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Network Rail, Reading rail apprentice hits the track running

The apprentices specialise in track, signalling, telecoms and electrification and plant. Over the next two years they will work under supervision gaining vital experience as they train to become maintenance technicians. They will return to HMS Sultan for further courses and training throughout this time.

Steve Featherstone, director of maintenance at Network Rail, said: “Getting out on the railway, learning on the job, responding to incidents and gaining experience from our specialists is a vital part of our apprenticeship scheme. Every day, our apprentices will be part of a team making sure we get three million people to work and home again. It’s rewarding and of great value to Britain.

“The railway is becoming ever more popular and we have big plans for making it more reliable, efficient and better value for money; our apprentices will play a big role in that.”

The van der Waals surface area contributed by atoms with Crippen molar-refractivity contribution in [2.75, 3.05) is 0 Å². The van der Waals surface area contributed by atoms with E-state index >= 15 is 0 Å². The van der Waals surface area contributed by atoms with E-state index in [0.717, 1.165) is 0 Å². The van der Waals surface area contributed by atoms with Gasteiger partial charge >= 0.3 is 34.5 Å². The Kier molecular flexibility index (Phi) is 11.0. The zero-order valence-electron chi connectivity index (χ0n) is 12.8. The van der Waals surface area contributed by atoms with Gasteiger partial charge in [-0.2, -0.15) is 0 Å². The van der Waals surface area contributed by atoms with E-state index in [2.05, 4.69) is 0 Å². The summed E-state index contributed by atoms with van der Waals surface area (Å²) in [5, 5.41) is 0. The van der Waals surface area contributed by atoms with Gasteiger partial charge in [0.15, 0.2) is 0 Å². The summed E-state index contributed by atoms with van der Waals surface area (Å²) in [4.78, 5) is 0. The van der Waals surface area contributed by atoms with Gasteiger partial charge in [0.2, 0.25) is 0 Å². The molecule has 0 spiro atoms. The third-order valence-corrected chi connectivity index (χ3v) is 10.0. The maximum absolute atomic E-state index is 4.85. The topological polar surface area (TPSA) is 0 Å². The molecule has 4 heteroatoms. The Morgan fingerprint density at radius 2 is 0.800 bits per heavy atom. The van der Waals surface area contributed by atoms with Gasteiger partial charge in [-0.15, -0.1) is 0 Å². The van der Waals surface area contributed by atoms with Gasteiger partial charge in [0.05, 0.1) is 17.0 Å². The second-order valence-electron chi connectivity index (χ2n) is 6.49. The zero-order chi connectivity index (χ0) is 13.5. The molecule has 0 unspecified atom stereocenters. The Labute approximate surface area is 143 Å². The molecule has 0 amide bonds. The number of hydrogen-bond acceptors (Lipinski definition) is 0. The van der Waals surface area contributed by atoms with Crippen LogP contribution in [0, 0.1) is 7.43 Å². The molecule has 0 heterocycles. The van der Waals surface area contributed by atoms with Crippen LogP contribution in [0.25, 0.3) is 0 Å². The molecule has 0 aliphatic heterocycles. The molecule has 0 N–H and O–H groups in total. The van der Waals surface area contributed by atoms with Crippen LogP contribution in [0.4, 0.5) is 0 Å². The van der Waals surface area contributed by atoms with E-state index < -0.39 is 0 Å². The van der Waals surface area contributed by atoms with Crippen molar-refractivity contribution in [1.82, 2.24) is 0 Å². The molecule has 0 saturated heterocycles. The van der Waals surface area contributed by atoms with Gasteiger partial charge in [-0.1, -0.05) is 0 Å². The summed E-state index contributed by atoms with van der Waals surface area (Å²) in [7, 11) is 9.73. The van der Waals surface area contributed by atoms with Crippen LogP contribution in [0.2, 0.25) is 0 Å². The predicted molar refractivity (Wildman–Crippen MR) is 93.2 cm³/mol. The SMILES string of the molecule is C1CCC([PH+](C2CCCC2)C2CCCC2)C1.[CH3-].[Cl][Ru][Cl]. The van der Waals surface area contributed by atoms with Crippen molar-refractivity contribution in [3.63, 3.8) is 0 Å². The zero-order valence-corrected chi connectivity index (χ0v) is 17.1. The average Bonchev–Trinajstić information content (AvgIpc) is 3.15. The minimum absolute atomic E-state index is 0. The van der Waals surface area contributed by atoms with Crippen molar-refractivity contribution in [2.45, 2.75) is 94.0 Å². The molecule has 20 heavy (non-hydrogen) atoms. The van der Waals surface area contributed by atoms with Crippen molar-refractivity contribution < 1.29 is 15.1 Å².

He added: “We now have the building blocks in place so that beyond their apprenticeships, our engineers can undertake an HNC, a foundation degree and then a full degree in engineering. They can earn while they learn and go as far as their aptitude, attitude and ambition can take them.”

Duncan Whittle, 22, is a Network Rail apprentice based in his home town of Reading, specialising in electrification and plant. Duncan comments on why he joined the scheme:


“After previous experience of an apprenticeship scheme, I have learnt that they are a brilliant way to gain a qualification and learn a trade with a good mixture of practical experience and academic learning. Whilst searching for engineering apprenticeship schemes, Network Rail jumped out at me. It is a nationally known company that is going through a massive modernisation and expansion period. I believe this is an exciting time to be part of a company such as this and see a bright future within this industry.

“Coming into this apprenticeship I had no prior knowledge or experience with electrics and electronics and so it has been a steep learning curve. I have picked up many skills from the practical side of the course and have learnt so much about electrics and machinery from the academic training. In particular what I’ve learnt about motors and generators should help me greatly when I start work at my depot – I can’t wait.”

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